The analyzed structure is presented in Fig. 1a-b . A dipole (current source) S in the middle of the slot at the distance 1200 nm from the bend oscillates harmonically in the z-direction to excite the fundamental slot mode [12–15] in the first arm of the bend (Fig. 1b). Other modes are either not supported by the slot or not excited by the considered source. The energy flow transmitted through the bend PBend is determined by integration of the z-component of the Poynting vector over the cross-section A at the distance of 200 nm from the bend (Fig. 1b). The relative transmissivity Tr = PBend/Pstr is then determined, where Pstr is the energy flow in a straight slot waveguide (i.e. with no bend) with the same parameters at the distance of 1400 nm + w from the generating dipole. Defined in this manner, the relative transmission is normalized to exclude the effect of dissipative losses in the metal, and only the losses directly relating to the bend are taken into account. Dissipative losses can then be easily taken into account by considering the overall distance the mode travels in both the arms of the bend.
In our FDTD calculations , we employ a non-uniform mesh with a grid size of 5 nm in vacuum and the metal, and approaching 1 nm at any of the metal-vacuum interfaces. Perfectly matched layer (absorbing) boundary conditions are used at least 100 nm away from the walls of the slot (Fig. 1b), and 100 nm above and below the interfaces of the silver film. The wavelength-dependant dielectric permittivity of silver is taken from Ref. 22.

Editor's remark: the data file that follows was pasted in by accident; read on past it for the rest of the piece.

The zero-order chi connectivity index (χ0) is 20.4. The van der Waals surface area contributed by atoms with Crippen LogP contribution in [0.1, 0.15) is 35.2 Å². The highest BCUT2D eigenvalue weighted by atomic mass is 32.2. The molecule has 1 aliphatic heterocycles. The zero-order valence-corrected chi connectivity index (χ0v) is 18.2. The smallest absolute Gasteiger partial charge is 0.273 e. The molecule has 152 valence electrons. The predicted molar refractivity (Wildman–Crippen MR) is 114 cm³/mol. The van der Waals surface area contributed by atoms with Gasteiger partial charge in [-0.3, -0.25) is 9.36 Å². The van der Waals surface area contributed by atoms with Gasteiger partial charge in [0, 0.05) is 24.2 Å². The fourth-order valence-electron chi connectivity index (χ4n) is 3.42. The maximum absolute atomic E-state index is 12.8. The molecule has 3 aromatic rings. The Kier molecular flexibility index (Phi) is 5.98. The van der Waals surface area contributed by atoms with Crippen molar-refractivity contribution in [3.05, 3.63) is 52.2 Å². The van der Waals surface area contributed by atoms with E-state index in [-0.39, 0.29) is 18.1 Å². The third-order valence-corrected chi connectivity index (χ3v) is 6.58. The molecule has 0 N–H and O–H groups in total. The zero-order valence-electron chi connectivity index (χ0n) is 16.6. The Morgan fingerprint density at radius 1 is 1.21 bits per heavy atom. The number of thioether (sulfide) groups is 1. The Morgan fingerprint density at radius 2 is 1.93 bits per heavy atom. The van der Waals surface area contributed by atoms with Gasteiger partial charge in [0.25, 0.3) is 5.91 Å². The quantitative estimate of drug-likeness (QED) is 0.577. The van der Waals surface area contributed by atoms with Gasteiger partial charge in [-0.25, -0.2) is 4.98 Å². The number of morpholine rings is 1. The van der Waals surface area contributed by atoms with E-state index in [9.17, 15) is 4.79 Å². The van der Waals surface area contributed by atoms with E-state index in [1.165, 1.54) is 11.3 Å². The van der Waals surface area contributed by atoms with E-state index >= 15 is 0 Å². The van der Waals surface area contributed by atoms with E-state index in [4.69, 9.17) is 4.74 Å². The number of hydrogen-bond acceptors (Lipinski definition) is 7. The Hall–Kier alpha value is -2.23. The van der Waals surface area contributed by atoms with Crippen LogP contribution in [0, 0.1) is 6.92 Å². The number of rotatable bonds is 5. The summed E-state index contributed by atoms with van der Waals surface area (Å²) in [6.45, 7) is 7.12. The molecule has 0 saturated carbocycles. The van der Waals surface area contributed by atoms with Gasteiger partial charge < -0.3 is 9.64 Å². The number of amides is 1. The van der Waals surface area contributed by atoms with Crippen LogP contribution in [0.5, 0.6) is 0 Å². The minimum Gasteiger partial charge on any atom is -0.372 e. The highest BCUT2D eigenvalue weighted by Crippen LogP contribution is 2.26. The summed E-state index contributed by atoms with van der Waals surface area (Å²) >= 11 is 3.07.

3. Results and discussion
Figure 2 presents the plots of the relative bend transmissivity Tr for the gap widths (a) w = 50 nm and (b) w = 100 nm, and film thicknesses h = 50, 100 and 200 nm. For comparison, we also plot the transmissivity through a 90 degree bend of an MDM waveguide of the same width (Fig. 2). In particular, it can be seen that the slot waveguide displays similar transmission behavior to that of the MDM waveguide – notably, an increase in the bend transmission with increasing vacuum wavelength λvac. The reduced bend transmission of the slot compared to the MDM waveguide can be explained by increased bend losses in the slot waveguides. In an MDM waveguide, bend radiation losses are suppressed by the surrounding metal, whereas in a slot waveguide such screening is only partial and a guided mode can leak from the bend into bulk waves or surface plasmons at the metal film interfaces. This can also explain that the bend transmissivity increases with increasing thickness of the metal film and/or decreasing width of the gap (Fig. 2). In this case, a larger fraction of the mode energy is concentrated towards the middle of the slot, making the slot look more like the 2D MDM waveguide.
Dissipative losses in the metal may result in further losses of the mode energy, leading to further reduction of the guided energy in the second arm of the bend. These additional losses can be easily taken into account by considering the overall length the mode travels in both arms of the bend. At the same time, for the considered wavelengths and slot parameters, the dissipative losses are typically negligible within the considered propagation distances (Fig. 1b), especially for larger (e.g., telecommunication) wavelengths. Therefore, the relative transmissivity Tr through the bend is approximately equal to the absolute transmissivity that also takes into account dissipative losses.